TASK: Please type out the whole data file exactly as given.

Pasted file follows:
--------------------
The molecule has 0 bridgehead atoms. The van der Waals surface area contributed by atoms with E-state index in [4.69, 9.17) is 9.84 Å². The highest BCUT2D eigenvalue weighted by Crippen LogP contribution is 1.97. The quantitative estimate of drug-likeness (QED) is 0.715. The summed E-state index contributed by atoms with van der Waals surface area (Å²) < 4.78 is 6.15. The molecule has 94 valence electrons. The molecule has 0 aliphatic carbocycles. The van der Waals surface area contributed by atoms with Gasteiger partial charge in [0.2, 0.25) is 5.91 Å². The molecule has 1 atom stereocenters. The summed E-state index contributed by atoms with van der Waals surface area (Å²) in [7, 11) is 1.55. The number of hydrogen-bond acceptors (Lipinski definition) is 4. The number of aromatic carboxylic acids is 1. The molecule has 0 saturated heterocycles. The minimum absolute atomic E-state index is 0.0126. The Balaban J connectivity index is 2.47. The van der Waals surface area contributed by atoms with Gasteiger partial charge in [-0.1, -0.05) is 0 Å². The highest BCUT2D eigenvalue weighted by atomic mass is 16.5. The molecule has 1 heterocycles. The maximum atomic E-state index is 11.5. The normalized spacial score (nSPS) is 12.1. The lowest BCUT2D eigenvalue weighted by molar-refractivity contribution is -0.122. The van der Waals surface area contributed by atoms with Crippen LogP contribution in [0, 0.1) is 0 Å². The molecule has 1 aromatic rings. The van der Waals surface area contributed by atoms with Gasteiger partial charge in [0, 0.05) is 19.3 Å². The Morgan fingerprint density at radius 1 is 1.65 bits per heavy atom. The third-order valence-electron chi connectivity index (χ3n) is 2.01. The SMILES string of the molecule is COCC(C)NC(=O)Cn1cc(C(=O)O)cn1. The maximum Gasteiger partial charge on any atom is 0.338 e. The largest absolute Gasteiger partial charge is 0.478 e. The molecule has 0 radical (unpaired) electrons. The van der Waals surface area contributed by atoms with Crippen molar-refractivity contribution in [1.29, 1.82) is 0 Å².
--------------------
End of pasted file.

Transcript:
The molecule has 0 bridgehead atoms. The van der Waals surface area contributed by atoms with E-state index in [4.69, 9.17) is 9.84 Å². The highest BCUT2D eigenvalue weighted by Crippen LogP contribution is 1.97. The quantitative estimate of drug-likeness (QED) is 0.715. The summed E-state index contributed by atoms with van der Waals surface area (Å²) < 4.78 is 6.15. The molecule has 94 valence electrons. The molecule has 0 aliphatic carbocycles. The van der Waals surface area contributed by atoms with Gasteiger partial charge in [0.2, 0.25) is 5.91 Å². The molecule has 1 atom stereocenters. The summed E-state index contributed by atoms with van der Waals surface area (Å²) in [7, 11) is 1.55. The number of hydrogen-bond acceptors (Lipinski definition) is 4. The number of aromatic carboxylic acids is 1. The molecule has 0 saturated heterocycles. The minimum absolute atomic E-state index is 0.0126. The Balaban J connectivity index is 2.47. The van der Waals surface area contributed by atoms with Gasteiger partial charge in [-0.1, -0.05) is 0 Å². The highest BCUT2D eigenvalue weighted by atomic mass is 16.5. The molecule has 1 heterocycles. The maximum atomic E-state index is 11.5. The normalized spacial score (nSPS) is 12.1. The lowest BCUT2D eigenvalue weighted by molar-refractivity contribution is -0.122. The van der Waals surface area contributed by atoms with Crippen LogP contribution in [0, 0.1) is 0 Å². The molecule has 1 aromatic rings. The van der Waals surface area contributed by atoms with Gasteiger partial charge in [0, 0.05) is 19.3 Å². The Morgan fingerprint density at radius 1 is 1.65 bits per heavy atom. The third-order valence-electron chi connectivity index (χ3n) is 2.01. The SMILES string of the molecule is COCC(C)NC(=O)Cn1cc(C(=O)O)cn1. The maximum Gasteiger partial charge on any atom is 0.338 e. The largest absolute Gasteiger partial charge is 0.478 e. The molecule has 0 radical (unpaired) electrons. The van der Waals surface area contributed by atoms with Crippen molar-refractivity contribution in [1.29, 1.82) is 0 Å².